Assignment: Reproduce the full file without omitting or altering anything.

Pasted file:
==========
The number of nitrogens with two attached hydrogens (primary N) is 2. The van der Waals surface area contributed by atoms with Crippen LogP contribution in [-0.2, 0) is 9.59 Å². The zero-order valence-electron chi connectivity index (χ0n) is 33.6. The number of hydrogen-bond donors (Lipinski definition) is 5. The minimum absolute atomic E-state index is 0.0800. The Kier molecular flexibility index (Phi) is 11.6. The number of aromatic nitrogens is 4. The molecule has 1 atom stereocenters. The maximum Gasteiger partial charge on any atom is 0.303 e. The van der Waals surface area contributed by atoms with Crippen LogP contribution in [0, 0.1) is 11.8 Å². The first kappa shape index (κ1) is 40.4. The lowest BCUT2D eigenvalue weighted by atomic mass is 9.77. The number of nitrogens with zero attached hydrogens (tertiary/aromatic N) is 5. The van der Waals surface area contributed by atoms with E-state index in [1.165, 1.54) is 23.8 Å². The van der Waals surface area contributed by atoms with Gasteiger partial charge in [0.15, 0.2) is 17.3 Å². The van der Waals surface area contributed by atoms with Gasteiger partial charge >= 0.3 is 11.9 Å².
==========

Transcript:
The number of nitrogens with two attached hydrogens (primary N) is 2. The van der Waals surface area contributed by atoms with Crippen LogP contribution in [-0.2, 0) is 9.59 Å². The zero-order valence-electron chi connectivity index (χ0n) is 33.6. The number of hydrogen-bond donors (Lipinski definition) is 5. The minimum absolute atomic E-state index is 0.0800. The Kier molecular flexibility index (Phi) is 11.6. The number of aromatic nitrogens is 4. The molecule has 1 atom stereocenters. The maximum Gasteiger partial charge on any atom is 0.303 e. The van der Waals surface area contributed by atoms with Crippen LogP contribution in [0, 0.1) is 11.8 Å². The first kappa shape index (κ1) is 40.4. The lowest BCUT2D eigenvalue weighted by atomic mass is 9.77. The number of nitrogens with zero attached hydrogens (tertiary/aromatic N) is 5. The van der Waals surface area contributed by atoms with E-state index in [1.165, 1.54) is 23.8 Å². The van der Waals surface area contributed by atoms with Gasteiger partial charge in [0.15, 0.2) is 17.3 Å². The van der Waals surface area contributed by atoms with Gasteiger partial charge >= 0.3 is 11.9 Å².